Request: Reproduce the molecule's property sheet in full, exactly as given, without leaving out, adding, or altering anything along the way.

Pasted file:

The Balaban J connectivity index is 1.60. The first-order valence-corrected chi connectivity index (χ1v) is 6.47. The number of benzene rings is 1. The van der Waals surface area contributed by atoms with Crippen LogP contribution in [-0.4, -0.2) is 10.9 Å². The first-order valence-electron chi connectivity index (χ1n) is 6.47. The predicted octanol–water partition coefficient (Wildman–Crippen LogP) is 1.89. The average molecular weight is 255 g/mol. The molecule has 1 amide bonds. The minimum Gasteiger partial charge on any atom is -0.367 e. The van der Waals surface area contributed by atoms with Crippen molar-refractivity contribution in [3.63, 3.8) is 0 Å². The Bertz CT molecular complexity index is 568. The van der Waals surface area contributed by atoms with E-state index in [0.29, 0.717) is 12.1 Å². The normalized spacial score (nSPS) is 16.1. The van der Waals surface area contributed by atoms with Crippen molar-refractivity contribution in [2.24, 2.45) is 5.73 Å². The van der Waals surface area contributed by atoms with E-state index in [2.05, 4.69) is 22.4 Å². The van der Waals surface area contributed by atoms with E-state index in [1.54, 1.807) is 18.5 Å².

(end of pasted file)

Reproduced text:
The Balaban J connectivity index is 1.60. The first-order valence-corrected chi connectivity index (χ1v) is 6.47. The number of benzene rings is 1. The van der Waals surface area contributed by atoms with Crippen LogP contribution in [-0.4, -0.2) is 10.9 Å². The first-order valence-electron chi connectivity index (χ1n) is 6.47. The predicted octanol–water partition coefficient (Wildman–Crippen LogP) is 1.89. The average molecular weight is 255 g/mol. The molecule has 1 amide bonds. The minimum Gasteiger partial charge on any atom is -0.367 e. The van der Waals surface area contributed by atoms with Crippen molar-refractivity contribution in [3.63, 3.8) is 0 Å². The Bertz CT molecular complexity index is 568. The van der Waals surface area contributed by atoms with E-state index in [0.29, 0.717) is 12.1 Å². The normalized spacial score (nSPS) is 16.1. The van der Waals surface area contributed by atoms with Crippen molar-refractivity contribution in [2.24, 2.45) is 5.73 Å². The van der Waals surface area contributed by atoms with E-state index in [2.05, 4.69) is 22.4 Å². The van der Waals surface area contributed by atoms with E-state index in [1.54, 1.807) is 18.5 Å².